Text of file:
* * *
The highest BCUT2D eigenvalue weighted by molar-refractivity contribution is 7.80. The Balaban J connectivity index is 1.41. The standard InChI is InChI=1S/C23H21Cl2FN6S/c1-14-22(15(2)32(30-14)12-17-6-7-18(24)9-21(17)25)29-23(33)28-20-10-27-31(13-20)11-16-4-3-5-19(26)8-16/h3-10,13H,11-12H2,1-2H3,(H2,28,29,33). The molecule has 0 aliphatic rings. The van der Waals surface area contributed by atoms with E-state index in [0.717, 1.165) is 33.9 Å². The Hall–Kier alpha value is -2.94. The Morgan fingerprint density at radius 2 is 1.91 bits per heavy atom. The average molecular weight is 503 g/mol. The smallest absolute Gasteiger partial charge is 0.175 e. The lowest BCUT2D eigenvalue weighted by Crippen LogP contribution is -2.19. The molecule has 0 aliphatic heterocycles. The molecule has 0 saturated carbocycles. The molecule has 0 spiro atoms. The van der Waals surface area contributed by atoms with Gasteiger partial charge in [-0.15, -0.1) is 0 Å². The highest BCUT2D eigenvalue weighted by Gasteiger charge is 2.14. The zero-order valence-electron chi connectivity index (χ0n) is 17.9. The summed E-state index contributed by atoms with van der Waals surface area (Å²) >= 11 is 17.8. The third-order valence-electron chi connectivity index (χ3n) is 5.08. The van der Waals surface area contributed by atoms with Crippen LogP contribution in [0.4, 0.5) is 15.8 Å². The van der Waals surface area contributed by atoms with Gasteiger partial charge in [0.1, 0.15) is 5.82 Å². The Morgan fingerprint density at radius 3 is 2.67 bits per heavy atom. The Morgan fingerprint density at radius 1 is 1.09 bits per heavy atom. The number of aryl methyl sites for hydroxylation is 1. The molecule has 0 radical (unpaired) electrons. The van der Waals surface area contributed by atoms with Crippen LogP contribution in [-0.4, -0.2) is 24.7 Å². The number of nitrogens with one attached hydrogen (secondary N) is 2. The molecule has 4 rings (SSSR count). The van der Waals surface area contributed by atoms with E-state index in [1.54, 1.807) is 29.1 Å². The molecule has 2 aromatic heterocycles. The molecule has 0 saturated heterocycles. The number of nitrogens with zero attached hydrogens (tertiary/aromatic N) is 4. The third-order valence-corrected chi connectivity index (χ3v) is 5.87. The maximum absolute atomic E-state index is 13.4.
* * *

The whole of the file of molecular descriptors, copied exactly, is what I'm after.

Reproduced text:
The highest BCUT2D eigenvalue weighted by molar-refractivity contribution is 7.80. The Balaban J connectivity index is 1.41. The standard InChI is InChI=1S/C23H21Cl2FN6S/c1-14-22(15(2)32(30-14)12-17-6-7-18(24)9-21(17)25)29-23(33)28-20-10-27-31(13-20)11-16-4-3-5-19(26)8-16/h3-10,13H,11-12H2,1-2H3,(H2,28,29,33). The molecule has 0 aliphatic rings. The van der Waals surface area contributed by atoms with E-state index in [0.717, 1.165) is 33.9 Å². The Hall–Kier alpha value is -2.94. The Morgan fingerprint density at radius 2 is 1.91 bits per heavy atom. The average molecular weight is 503 g/mol. The smallest absolute Gasteiger partial charge is 0.175 e. The lowest BCUT2D eigenvalue weighted by Crippen LogP contribution is -2.19. The molecule has 0 aliphatic heterocycles. The molecule has 0 saturated carbocycles. The molecule has 0 spiro atoms. The van der Waals surface area contributed by atoms with Gasteiger partial charge in [-0.15, -0.1) is 0 Å². The highest BCUT2D eigenvalue weighted by Gasteiger charge is 2.14. The zero-order valence-electron chi connectivity index (χ0n) is 17.9. The summed E-state index contributed by atoms with van der Waals surface area (Å²) >= 11 is 17.8. The third-order valence-electron chi connectivity index (χ3n) is 5.08. The van der Waals surface area contributed by atoms with Crippen LogP contribution in [0.4, 0.5) is 15.8 Å². The van der Waals surface area contributed by atoms with Gasteiger partial charge in [0.1, 0.15) is 5.82 Å². The Morgan fingerprint density at radius 3 is 2.67 bits per heavy atom. The Morgan fingerprint density at radius 1 is 1.09 bits per heavy atom. The number of aryl methyl sites for hydroxylation is 1. The molecule has 0 radical (unpaired) electrons. The van der Waals surface area contributed by atoms with Crippen LogP contribution in [-0.4, -0.2) is 24.7 Å². The number of nitrogens with one attached hydrogen (secondary N) is 2. The molecule has 4 rings (SSSR count). The van der Waals surface area contributed by atoms with E-state index in [1.54, 1.807) is 29.1 Å². The molecule has 2 aromatic heterocycles. The molecule has 0 saturated heterocycles. The number of nitrogens with zero attached hydrogens (tertiary/aromatic N) is 4. The third-order valence-corrected chi connectivity index (χ3v) is 5.87. The maximum absolute atomic E-state index is 13.4.